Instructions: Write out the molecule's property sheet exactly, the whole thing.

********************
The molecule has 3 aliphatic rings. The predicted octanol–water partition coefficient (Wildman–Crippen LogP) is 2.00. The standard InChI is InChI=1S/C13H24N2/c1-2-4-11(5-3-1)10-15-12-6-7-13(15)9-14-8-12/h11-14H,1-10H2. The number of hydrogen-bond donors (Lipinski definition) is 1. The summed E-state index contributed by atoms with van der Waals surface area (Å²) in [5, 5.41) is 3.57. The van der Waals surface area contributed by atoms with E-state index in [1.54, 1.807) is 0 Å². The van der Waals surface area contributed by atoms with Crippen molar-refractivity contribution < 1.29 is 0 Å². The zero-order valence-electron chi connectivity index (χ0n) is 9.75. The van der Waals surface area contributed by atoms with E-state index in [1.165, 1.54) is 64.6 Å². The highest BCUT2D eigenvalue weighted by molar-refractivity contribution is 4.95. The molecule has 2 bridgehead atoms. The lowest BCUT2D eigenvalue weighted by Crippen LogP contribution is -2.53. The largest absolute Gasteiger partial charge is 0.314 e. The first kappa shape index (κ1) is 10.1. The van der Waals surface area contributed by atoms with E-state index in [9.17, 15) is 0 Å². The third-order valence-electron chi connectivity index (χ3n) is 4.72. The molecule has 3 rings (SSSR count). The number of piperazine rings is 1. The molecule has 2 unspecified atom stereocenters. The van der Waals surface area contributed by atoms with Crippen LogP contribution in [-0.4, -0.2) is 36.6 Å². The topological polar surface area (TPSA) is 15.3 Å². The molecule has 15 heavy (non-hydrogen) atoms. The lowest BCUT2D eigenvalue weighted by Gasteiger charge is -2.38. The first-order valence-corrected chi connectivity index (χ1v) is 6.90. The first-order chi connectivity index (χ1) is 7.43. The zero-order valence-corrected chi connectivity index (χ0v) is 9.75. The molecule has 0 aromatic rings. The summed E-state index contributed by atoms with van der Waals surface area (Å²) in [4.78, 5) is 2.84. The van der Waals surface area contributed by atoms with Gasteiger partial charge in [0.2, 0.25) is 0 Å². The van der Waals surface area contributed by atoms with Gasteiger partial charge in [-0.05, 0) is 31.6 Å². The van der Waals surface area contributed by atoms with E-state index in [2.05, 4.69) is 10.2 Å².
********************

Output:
The molecule has 3 aliphatic rings. The predicted octanol–water partition coefficient (Wildman–Crippen LogP) is 2.00. The standard InChI is InChI=1S/C13H24N2/c1-2-4-11(5-3-1)10-15-12-6-7-13(15)9-14-8-12/h11-14H,1-10H2. The number of hydrogen-bond donors (Lipinski definition) is 1. The summed E-state index contributed by atoms with van der Waals surface area (Å²) in [5, 5.41) is 3.57. The van der Waals surface area contributed by atoms with E-state index in [1.54, 1.807) is 0 Å². The van der Waals surface area contributed by atoms with Crippen molar-refractivity contribution < 1.29 is 0 Å². The zero-order valence-electron chi connectivity index (χ0n) is 9.75. The van der Waals surface area contributed by atoms with E-state index in [1.165, 1.54) is 64.6 Å². The highest BCUT2D eigenvalue weighted by molar-refractivity contribution is 4.95. The molecule has 2 bridgehead atoms. The lowest BCUT2D eigenvalue weighted by Crippen LogP contribution is -2.53. The largest absolute Gasteiger partial charge is 0.314 e. The first kappa shape index (κ1) is 10.1. The van der Waals surface area contributed by atoms with E-state index in [9.17, 15) is 0 Å². The third-order valence-electron chi connectivity index (χ3n) is 4.72. The molecule has 3 rings (SSSR count). The number of piperazine rings is 1. The molecule has 2 unspecified atom stereocenters. The van der Waals surface area contributed by atoms with Crippen LogP contribution in [-0.4, -0.2) is 36.6 Å². The topological polar surface area (TPSA) is 15.3 Å². The molecule has 15 heavy (non-hydrogen) atoms. The lowest BCUT2D eigenvalue weighted by Gasteiger charge is -2.38. The first-order valence-corrected chi connectivity index (χ1v) is 6.90. The first-order chi connectivity index (χ1) is 7.43. The zero-order valence-corrected chi connectivity index (χ0v) is 9.75. The molecule has 0 aromatic rings. The summed E-state index contributed by atoms with van der Waals surface area (Å²) in [4.78, 5) is 2.84. The van der Waals surface area contributed by atoms with Gasteiger partial charge in [0.2, 0.25) is 0 Å². The van der Waals surface area contributed by atoms with Gasteiger partial charge in [-0.05, 0) is 31.6 Å². The van der Waals surface area contributed by atoms with E-state index in [2.05, 4.69) is 10.2 Å².